Page: 100"I say then, if proceedings like this are to be the order of the day, you had better consider what the ultimate condition of the army is like to be. As a body you will not have it in your power to undertake war against whom you like, or to conclude peace. But in private any one who chooses will conduct the army on any quest which takes his fancy. And when ambassadors come to you to demand peace, or whatever it may be, officious people will put them to death and prevent your hearing the proposals which brought them to you. The next step will be that those whom you as a body may choose as generals will be of no account; but any one who likes to elect himself general, and will adopt the formula 'Shoot him! shoot him!' will be competent to cut down whomsoever he pleases untried, be it general or private soldier, if only he have sufficient followers, as was the case just now. But just consider what these self-appointed generals have achieved for you. Zelarchus, the clerk of the market, may possibly have done you a wrong; if so, he has sailed off and is gone without paying you any penalty; or he may be guiltless, in which case we have driven him from the army in terror of perishing unjustly without a trial. While those who stoned the ambassadors have contrived so cleverly that we alone of all Hellenes cannot approach Cerasus safely without a strong force, and the corpses which the very men who slew them themselves invited us to bury, we cannot now pick up with safety even under a flag of truce. Who indeed would care to carry a flag of truce, or go as a herald with the blood of heralds upon his hands? All we could do was to implore the Cerasuntines to bury them.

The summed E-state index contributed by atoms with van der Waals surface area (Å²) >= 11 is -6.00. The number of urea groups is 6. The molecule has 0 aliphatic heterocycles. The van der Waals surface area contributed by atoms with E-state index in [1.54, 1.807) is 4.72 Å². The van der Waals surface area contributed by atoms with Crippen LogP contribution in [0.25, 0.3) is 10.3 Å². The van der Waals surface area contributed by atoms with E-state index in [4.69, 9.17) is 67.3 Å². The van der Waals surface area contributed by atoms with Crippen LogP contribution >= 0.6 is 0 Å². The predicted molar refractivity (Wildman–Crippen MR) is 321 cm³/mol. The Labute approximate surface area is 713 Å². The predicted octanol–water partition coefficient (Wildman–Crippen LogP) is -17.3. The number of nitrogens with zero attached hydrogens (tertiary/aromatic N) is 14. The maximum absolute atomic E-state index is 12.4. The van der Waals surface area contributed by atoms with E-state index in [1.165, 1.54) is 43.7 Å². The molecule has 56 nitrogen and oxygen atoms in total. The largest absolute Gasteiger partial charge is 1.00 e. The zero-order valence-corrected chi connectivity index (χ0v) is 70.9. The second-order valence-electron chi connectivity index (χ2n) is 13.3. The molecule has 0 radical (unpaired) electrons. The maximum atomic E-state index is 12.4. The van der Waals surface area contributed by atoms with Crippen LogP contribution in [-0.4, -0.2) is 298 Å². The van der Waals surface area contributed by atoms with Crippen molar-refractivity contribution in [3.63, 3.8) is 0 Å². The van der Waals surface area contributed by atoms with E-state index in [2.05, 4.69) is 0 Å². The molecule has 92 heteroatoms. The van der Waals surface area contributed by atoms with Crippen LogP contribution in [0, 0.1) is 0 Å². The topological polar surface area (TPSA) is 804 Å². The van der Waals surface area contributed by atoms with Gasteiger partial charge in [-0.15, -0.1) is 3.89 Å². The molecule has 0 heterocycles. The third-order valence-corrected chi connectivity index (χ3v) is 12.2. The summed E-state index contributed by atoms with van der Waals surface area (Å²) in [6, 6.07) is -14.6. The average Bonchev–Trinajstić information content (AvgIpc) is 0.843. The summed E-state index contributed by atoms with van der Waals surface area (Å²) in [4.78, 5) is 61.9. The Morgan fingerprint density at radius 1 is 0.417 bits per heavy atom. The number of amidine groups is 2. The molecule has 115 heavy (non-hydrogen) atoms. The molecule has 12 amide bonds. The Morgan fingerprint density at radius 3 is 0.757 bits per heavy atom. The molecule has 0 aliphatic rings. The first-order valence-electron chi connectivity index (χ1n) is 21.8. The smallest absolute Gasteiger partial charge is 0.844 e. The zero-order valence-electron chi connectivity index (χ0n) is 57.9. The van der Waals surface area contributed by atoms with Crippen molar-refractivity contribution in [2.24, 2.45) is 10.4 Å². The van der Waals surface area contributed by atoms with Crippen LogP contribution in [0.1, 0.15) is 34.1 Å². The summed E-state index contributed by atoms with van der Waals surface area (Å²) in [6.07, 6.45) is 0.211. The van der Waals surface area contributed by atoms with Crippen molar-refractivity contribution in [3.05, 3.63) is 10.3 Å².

"If then you approve of such doings, have a resolution passed to that effect, so that, with a prospect of like occurrences in the future, a man may privately set up a guard and do his best to fix his tent where he can find a strong position with a commanding site. If, however, these seem to you to be the deeds rather of wild beasts than of human beings, bethink you of some means by which to stay them; or else, in heaven's name, how shall we do sacrifice to the gods gladly, with impious deeds to answer for? or how shall we, who lay the knife to each other's throats, give battle to our enemies? What friendly city will receive us when they see rampant lawlessness in our midst? Who will have the courage to afford us a market, when we prove our worthlessness in these weightiest concerns? and what becomes of the praise we expect to win from the mouths of men? who will vouchsafe it to us, if this is our behaviour? Should we not ourselves bestow the worst of names on the perpetrators of like deeds?"